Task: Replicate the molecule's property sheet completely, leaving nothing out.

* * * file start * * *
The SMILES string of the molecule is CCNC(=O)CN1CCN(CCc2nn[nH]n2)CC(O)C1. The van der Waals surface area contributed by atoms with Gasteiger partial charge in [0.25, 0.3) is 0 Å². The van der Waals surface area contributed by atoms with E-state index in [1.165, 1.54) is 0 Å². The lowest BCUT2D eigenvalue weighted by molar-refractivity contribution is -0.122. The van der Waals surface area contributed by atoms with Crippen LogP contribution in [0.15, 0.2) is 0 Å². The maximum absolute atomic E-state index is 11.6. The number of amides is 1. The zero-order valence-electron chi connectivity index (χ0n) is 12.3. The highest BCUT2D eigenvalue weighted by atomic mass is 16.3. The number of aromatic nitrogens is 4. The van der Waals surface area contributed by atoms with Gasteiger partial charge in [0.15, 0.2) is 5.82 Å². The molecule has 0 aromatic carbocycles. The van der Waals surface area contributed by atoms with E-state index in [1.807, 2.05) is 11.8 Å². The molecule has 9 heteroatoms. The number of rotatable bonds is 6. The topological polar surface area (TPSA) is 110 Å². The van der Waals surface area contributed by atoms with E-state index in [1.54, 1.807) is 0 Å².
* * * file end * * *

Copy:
The SMILES string of the molecule is CCNC(=O)CN1CCN(CCc2nn[nH]n2)CC(O)C1. The van der Waals surface area contributed by atoms with Gasteiger partial charge in [0.25, 0.3) is 0 Å². The van der Waals surface area contributed by atoms with E-state index in [1.165, 1.54) is 0 Å². The lowest BCUT2D eigenvalue weighted by molar-refractivity contribution is -0.122. The van der Waals surface area contributed by atoms with Crippen LogP contribution in [0.15, 0.2) is 0 Å². The maximum absolute atomic E-state index is 11.6. The number of amides is 1. The zero-order valence-electron chi connectivity index (χ0n) is 12.3. The highest BCUT2D eigenvalue weighted by atomic mass is 16.3. The number of aromatic nitrogens is 4. The van der Waals surface area contributed by atoms with Gasteiger partial charge in [0.15, 0.2) is 5.82 Å². The molecule has 0 aromatic carbocycles. The van der Waals surface area contributed by atoms with E-state index in [1.807, 2.05) is 11.8 Å². The molecule has 9 heteroatoms. The number of rotatable bonds is 6. The topological polar surface area (TPSA) is 110 Å². The van der Waals surface area contributed by atoms with E-state index in [1.54, 1.807) is 0 Å².